Facebook data breach continues more than a year after Cambridge Analytica
- Facebook changed its APIs but some app developers continued to retain sensitive user data more than a year after Cambridge Analytica.
- Around 100 of Facebook’s partners still had access to details like user names and profile pictures within a Facebook group.
- At 11 of these partners was accessed group member information within the last 60 days.
- Facebook says that it has since removed access for all concerned parties.
"We know at least 11 partners accessed group members’ information in the last 60 days," said Facebook in its blog post, adding that there was no evidence that this information was abused.
The question of consent
After news of Cambridge Analytica broke, Facebook made changes to a lot of its developer APIs, including the Groups API — the interface between app developers and Facebook that can integrate with a group.
The changes meant that app developers would only have access to the group’s name, the number of users and content of the posts. In order to attain additional details like names and profile pictures, group members would have to give their consent.
This was in April 2018. More than a year later, at least 100 of Facebook’s partners still had access to group member information. The company claims to have removed their access now.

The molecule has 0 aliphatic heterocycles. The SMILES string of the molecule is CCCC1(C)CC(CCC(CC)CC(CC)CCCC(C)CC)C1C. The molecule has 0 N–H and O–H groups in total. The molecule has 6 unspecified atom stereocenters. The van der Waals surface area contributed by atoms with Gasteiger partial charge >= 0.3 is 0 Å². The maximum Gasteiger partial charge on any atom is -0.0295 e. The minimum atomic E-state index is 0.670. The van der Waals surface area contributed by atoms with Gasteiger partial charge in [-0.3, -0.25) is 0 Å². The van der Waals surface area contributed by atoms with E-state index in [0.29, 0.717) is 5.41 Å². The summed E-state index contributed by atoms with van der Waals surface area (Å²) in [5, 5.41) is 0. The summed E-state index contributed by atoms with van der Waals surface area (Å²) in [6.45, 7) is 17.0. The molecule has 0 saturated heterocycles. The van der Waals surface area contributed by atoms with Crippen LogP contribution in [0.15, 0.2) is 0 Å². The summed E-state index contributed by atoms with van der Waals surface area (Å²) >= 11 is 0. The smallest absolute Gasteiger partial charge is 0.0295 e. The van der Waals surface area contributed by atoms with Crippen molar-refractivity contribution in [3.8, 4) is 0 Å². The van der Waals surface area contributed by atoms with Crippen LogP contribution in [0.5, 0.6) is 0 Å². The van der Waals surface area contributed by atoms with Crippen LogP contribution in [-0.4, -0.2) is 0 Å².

Even though Facebook did not specify which apps still had access, it did disclose that they were mostly ‘social media management and video streaming apps’.
Fallout from Cambridge Analytica continues
In 2018, whistleblower Christopher Wylie revealed that Cambridge Analytica used data from Facebook to harvest to data of 50 million users without their consent.
According to Wylie, the data revealed personal information about the users. This information was then used to build psychological profiles to target users with political campaigns.
The reforms to Facebook’s data sharing practices were only made after Mark Zuckerberg, Facebook CEO, pledged to change regulations after a public outcry.
"We have a responsibility to protect your data, and if we can't then we don't deserve to serve you," said Zuckerberg in a statement in March 2018.
Despite this, this is not the first time that Facebook’s been caught in a data breach after Cambridge Analytica.
Facebook’s many data breaches
In March this year, Facebook admitted to exposing user passwords on internal data servers. This meant that employees at Facebook could look up any user’s password which is a breach of privacy.
In April, security researchers found that more than 540 million Facebook user records were exposed on Amazon’s cloud servers. According to UpGuard, the social networking platform was hacked by Cultura Colectiva with exposed 145 GB worth of data from Facebook.
A couple of days later, Business Insider revealed that Facebook had ‘unintentionally uploaded’ contacts of 1.5 million people without their consent.
WhatsApp, which is owned by Facebook, was hacked in May by an Israeli security firm, the NSO Group. It allegedly infected 1,400 users with flagship spyware, Pegasus.
Facebook seems to be caught in a never-ending PR nightmare. It has been accused of data trading, data harvesting, and leaking user information.
Government all over the world are mulling over whether regulation is enough to keep applications like Facebook in check when misuse has gotten out of hand.
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